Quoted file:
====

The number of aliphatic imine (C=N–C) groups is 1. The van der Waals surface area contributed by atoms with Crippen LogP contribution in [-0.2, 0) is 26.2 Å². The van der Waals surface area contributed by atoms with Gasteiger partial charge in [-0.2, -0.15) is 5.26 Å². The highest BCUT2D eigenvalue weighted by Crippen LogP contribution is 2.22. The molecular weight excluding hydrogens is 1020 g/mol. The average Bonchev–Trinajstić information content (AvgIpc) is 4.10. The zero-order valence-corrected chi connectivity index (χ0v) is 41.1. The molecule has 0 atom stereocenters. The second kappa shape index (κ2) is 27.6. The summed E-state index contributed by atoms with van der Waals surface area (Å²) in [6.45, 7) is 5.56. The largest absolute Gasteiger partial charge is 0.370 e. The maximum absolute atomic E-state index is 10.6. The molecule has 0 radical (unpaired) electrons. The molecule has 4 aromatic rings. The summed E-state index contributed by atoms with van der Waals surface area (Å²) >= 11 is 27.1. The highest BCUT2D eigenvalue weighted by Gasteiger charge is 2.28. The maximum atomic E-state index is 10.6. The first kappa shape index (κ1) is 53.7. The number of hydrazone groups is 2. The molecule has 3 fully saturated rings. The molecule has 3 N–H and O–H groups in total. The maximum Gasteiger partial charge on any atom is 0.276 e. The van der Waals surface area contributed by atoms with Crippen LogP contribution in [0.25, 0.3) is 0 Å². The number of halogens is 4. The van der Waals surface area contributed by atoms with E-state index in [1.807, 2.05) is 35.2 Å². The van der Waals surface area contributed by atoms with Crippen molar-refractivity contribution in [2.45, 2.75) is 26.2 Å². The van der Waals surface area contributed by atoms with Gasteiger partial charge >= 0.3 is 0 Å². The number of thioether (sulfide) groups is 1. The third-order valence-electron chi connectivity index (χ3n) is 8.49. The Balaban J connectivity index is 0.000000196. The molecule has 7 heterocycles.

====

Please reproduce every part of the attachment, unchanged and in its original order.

The number of aliphatic imine (C=N–C) groups is 1. The van der Waals surface area contributed by atoms with Crippen LogP contribution in [-0.2, 0) is 26.2 Å². The van der Waals surface area contributed by atoms with Gasteiger partial charge in [-0.2, -0.15) is 5.26 Å². The highest BCUT2D eigenvalue weighted by Crippen LogP contribution is 2.22. The molecular weight excluding hydrogens is 1020 g/mol. The average Bonchev–Trinajstić information content (AvgIpc) is 4.10. The zero-order valence-corrected chi connectivity index (χ0v) is 41.1. The molecule has 0 atom stereocenters. The second kappa shape index (κ2) is 27.6. The summed E-state index contributed by atoms with van der Waals surface area (Å²) in [6.45, 7) is 5.56. The largest absolute Gasteiger partial charge is 0.370 e. The maximum absolute atomic E-state index is 10.6. The molecule has 0 radical (unpaired) electrons. The molecule has 4 aromatic rings. The summed E-state index contributed by atoms with van der Waals surface area (Å²) >= 11 is 27.1. The highest BCUT2D eigenvalue weighted by Gasteiger charge is 2.28. The maximum atomic E-state index is 10.6. The first kappa shape index (κ1) is 53.7. The number of hydrazone groups is 2. The molecule has 3 fully saturated rings. The molecule has 3 N–H and O–H groups in total. The maximum Gasteiger partial charge on any atom is 0.276 e. The van der Waals surface area contributed by atoms with Crippen LogP contribution in [0.25, 0.3) is 0 Å². The number of halogens is 4. The van der Waals surface area contributed by atoms with E-state index in [1.807, 2.05) is 35.2 Å². The van der Waals surface area contributed by atoms with Crippen molar-refractivity contribution in [2.45, 2.75) is 26.2 Å². The van der Waals surface area contributed by atoms with Gasteiger partial charge >= 0.3 is 0 Å². The number of thioether (sulfide) groups is 1. The third-order valence-electron chi connectivity index (χ3n) is 8.49. The Balaban J connectivity index is 0.000000196. The molecule has 7 heterocycles.